Police to lose ‘snooping’ powers
Forces will have to ask new regulator for internet data after European Court ruling that law is illegal
Ministers are preparing to strip police of surveillance powers ruled illegal by the European Court of Justice. A consultation will suggest that a new regulatory body oversees police requests to look at surveillance data. It would also set a threshold of the seriousness of a case for use of surveillance powers.
MINISTERS are preparing to strip police of controversial surveillance powers ruled illegal by the European Court of Justice. A government consultation to be launched today will suggest that a new regulatory body oversees police requests to look at surveillance data.
The Daily Telegraph understands the consultation proposes taking the power to authorise data requests in serious and organised crime cases away from senior officers and giving the decision to a body, under the auspices of the Investigatory Powers Commissioner but funded by police forces.
It would also set a threshold of whether a criminal case was deemed serious enough for surveillance powers, in most cases where a suspect could receive at least six months in prison. Ministers will also seek suggestions on whether there should be greater oversight of the intelligence agencies’ use of the data.
However sources said ministers believed there was less public demand for regulation of the interception activities by MI5, GCHQ, the National Crime Agency and MI6 because of the threat from terrorism and organised crime.
Theresa May’s surveillance laws were dealt a major setback in December 2016 after the European Union court ruled that the bulk collection of citizens’ internet browsing history was illegal under European law.
The 2014 Data Retention and Investigatory Powers Act and its successor, the 2016 Investigatory Powers Act, required internet and phone companies to keep their communications data for a year and regulate how police and intelligence agencies gain access.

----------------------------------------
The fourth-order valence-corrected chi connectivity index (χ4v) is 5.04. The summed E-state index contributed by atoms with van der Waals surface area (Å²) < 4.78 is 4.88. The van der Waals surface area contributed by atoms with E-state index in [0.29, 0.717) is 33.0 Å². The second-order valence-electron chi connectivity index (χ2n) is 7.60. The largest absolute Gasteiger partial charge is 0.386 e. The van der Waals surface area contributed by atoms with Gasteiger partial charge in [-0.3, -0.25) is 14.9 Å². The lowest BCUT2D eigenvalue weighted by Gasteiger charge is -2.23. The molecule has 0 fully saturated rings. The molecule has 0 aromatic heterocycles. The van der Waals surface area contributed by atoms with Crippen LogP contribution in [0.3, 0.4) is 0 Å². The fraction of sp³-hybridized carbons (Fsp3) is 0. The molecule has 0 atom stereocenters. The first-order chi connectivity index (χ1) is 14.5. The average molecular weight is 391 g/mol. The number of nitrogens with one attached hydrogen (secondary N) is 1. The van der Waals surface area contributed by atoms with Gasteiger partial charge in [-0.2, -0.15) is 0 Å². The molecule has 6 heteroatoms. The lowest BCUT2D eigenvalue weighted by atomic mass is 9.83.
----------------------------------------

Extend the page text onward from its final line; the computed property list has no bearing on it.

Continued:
The ECJ, however, last year ruled that EU laws forbid the “general and indiscriminate” retention of internet data. The Government has decided to try to comply with the ECJ ruling, even though Britain is heading for Brexit.
Prof Anthony Glees, director of the Centre for Security and Intelligence Studies at the University of Buckingham, said some intelligence allies such as Germany may be reluctant to cooperate with the UK if it did not abide by the court.
Silkie Carlo, senior advocacy officer at Liberty, the civil rights organisation, said: “We warned the Government ... that the authoritarian surveillance powers in the Investigatory Powers Act were unlawful. It should be a source of deep embarrassment that, less than a year after it passed, ministers have had to launch a public consultation asking for help to make it comply with people’s basic rights.”
A Home Office spokesman said yesterday: “We will be publishing for consultation our proposed response to the Court of Justice of the European Union’s ruling regarding the retention of communications data tomorrow. We will not comment on leaks or speculation.”